Can Washington shock everyone once again and continue to play their best against great teams? Here's what you need to know to watch and find out. 

WIZARDS vs. HEAT HOW TO WATCH

What: Washington Wizards vs. Miami, Game 43

Where: American Airlines Arena, Miami FL

When: 7:30 p.m. ET

TV Channel: Wizards vs. Heat will be broadcast on NBC Sports Washington (NBC Sports Channel Finder)

Live Stream: You can live stream Wizards vs. Heat on NBC Sports Washington's live stream page and on the NBC Sports App.

Radio: Wizards Radio Network, 1500 AM

WIZARDS vs. HEAT TV SCHEDULE

6:30 PM: Wizards Outsiders

7:00 PM: Wizards Pregame Live 

7:30 PM: Wizards vs. Heat

10:00 PM: Wizards Postgame Live 

10:30 PM: D.C. Sports Live 

11:00 PM: Wizards Talk 

WIZARDS vs. HEAT INJURY REPORT:

Wizards: Rui Hachimura (OUT, groin), Garrison Mathews (OUT, ankle), Moe Wagner (OUT, ankle),  John Wall (OUT, Achilles)

Heat: Jimmy Butler (Day-to-day, hip), Justise Winslow (OUT, back)

 

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Why Wizards point guard Ish Smith purposefully never dunks in games

Why Wizards point guard Ish Smith purposefully never dunks in games

WASHINGTON -- Go to a Washington Wizards game these days and you may see point guard Ish Smith do many things. He has a mean crossover, is shooting threes like never before in his career and he's a blur up and down the court.

What you will basically never see Smith do is dunk. He hasn't thrown one down in a game since the 2017-18 season. He dunked twice that year, down from four times the season before and down from his career-high of eight the year before that.

Smith has basically eliminated dunking from his game. It's not that he can't, he just chooses not to. And it's for a good reason.

Now in his 10th NBA season, Smith believes the wear-and-tear that comes with dunking isn't worth it at this point.

"I'm saving my legs," he told NBC Sports Washington. "I was watching something and Steve Nash was talking about how he played when he got older - on the ground, pretty much on land. He was preserving his energy because he moved a lot, cut a lot [with] ball-handling and different things like that. I try to preserve all that."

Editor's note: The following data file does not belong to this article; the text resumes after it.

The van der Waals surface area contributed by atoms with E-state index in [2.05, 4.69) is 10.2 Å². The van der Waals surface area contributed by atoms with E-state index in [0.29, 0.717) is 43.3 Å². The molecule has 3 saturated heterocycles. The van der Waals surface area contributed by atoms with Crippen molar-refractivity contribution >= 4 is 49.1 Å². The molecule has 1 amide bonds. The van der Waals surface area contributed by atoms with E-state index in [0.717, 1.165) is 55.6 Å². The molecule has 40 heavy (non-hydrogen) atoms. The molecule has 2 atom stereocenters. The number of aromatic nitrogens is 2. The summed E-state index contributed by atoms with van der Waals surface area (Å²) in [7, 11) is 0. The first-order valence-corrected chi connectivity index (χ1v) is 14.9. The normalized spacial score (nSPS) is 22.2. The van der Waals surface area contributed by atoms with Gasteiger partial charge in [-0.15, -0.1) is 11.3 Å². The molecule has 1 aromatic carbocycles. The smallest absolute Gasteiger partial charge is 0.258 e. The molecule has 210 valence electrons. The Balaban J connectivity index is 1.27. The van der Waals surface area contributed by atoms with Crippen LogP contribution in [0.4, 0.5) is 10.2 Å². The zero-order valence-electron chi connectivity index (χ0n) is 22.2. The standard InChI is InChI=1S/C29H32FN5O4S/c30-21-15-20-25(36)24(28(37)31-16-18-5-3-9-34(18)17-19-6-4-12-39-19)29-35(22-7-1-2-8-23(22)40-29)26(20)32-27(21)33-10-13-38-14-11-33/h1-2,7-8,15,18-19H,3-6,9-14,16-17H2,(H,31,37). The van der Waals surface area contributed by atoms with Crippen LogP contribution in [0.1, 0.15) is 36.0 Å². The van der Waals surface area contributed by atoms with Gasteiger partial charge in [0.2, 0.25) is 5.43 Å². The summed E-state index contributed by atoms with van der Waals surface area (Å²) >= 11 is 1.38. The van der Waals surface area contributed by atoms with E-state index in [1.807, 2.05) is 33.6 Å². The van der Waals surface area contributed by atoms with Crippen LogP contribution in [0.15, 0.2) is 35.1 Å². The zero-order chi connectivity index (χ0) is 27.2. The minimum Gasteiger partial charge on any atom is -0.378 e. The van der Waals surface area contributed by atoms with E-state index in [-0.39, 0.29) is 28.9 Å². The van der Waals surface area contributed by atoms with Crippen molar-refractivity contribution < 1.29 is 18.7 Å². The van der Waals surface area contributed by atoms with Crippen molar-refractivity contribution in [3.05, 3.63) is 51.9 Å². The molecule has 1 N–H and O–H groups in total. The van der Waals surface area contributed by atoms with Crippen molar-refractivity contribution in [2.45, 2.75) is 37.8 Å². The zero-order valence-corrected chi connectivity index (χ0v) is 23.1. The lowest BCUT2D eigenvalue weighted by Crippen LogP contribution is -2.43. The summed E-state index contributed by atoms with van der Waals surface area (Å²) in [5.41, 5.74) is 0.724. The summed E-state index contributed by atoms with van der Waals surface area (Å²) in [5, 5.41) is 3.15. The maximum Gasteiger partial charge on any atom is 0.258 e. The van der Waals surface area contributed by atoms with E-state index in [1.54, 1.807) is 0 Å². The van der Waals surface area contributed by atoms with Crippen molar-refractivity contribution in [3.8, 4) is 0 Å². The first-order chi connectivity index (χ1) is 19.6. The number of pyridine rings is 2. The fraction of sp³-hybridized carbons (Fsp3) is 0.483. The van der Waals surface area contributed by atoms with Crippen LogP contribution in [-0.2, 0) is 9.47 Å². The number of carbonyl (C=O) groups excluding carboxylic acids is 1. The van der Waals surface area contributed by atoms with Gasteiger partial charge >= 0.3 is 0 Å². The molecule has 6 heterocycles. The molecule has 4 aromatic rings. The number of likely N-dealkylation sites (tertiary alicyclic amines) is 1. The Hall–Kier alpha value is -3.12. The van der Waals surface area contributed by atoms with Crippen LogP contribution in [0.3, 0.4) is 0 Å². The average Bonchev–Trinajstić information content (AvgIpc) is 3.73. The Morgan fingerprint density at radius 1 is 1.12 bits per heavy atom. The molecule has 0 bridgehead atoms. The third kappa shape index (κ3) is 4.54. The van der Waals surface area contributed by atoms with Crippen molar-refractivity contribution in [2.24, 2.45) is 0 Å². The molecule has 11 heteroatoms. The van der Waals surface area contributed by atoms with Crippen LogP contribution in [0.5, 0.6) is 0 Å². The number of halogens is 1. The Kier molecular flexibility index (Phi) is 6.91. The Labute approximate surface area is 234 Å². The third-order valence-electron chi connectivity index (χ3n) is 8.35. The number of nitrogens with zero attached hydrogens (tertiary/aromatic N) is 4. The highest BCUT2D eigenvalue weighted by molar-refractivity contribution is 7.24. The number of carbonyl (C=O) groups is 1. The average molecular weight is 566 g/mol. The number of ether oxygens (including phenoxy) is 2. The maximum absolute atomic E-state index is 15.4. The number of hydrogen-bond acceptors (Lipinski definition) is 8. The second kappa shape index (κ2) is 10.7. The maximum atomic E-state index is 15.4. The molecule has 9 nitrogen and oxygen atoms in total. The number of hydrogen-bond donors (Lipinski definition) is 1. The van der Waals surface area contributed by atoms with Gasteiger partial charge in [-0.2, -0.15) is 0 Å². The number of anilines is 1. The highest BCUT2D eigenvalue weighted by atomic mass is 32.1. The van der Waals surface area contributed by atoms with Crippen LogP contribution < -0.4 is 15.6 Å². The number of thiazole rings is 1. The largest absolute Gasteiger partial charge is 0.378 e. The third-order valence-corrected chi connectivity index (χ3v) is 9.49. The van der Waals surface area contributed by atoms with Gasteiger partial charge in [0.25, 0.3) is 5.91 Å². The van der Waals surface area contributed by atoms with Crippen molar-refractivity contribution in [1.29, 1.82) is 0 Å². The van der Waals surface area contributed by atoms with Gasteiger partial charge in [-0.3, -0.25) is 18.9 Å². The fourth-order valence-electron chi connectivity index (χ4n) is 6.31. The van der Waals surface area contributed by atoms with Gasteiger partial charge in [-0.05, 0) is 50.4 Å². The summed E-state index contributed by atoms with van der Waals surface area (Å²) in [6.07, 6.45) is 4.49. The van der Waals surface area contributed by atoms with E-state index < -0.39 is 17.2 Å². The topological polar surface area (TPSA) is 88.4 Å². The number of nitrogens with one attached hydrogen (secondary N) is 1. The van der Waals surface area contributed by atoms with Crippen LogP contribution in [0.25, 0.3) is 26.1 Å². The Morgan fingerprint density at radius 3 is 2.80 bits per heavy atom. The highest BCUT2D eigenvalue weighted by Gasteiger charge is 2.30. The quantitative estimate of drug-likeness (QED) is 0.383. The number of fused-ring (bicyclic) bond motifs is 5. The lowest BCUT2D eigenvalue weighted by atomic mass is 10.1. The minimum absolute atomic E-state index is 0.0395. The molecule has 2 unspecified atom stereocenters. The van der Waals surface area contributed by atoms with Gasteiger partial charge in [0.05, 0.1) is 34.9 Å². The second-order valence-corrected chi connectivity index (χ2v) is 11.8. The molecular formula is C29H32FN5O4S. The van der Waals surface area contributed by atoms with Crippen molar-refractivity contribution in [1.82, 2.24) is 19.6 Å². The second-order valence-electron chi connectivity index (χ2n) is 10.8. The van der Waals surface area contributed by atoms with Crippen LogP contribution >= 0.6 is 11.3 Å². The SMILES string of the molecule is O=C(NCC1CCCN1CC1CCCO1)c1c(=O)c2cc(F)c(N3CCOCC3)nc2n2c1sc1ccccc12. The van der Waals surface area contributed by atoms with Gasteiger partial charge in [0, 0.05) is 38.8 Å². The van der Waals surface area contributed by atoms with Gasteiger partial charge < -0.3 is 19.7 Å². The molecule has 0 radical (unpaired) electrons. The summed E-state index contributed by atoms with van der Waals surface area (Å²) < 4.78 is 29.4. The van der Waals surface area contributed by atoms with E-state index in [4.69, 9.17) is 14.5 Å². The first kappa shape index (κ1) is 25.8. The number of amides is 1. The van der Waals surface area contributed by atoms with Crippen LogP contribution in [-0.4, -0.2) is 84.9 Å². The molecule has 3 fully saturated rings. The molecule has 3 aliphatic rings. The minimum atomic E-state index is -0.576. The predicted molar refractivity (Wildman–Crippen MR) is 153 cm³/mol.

Smith, 31, has achieved a rare level of longevity in the NBA. He went undrafted in 2010, yet has lasted a decade in the NBA as a 6-foot tall point guard. The Wizards are his 11th team, one off the NBA record.

There is an old adage in the NBA that each dunk takes a game off your career. Many things can happen when players are high up in the air and risking contact, but also the simple act of jumping and landing can take its toll on joints and ligaments.

Smith has carved out the career he has by making sacrifices, and that includes dunking. Even when he is alone on a fastbreak, he will just lay it in.

"Yeah, you get breakout layups and stuff like that," he said. "I guess because I have done it, but it's not as tempting as used to be. It's just like get these two points and get back."

When he was younger, Smith would dunk when he had the opportunity. Now he says he's kind of over it.

"I had some dunk-ons [back in the day]. But as I got older, I realized it ain't all that," he said.

Smith now prides himself on a wide array of release angles on layups around the rim. He can finish with his right and left hand, in traffic and off-balance. He can double-clutch and use the glass.

Smith has a way of sneaking under bigger defensive players and timing layups to avoid blocked shots. It's a big part of his game.

But maybe someday soon we will see Smith dunk again in a game. Perhaps he will do so, just to show everyone he's still got it.

"[I dunked] the other day when we were in Toronto, after practice," he said. "After that, I was like 'oh no, I don't know why I did that.'"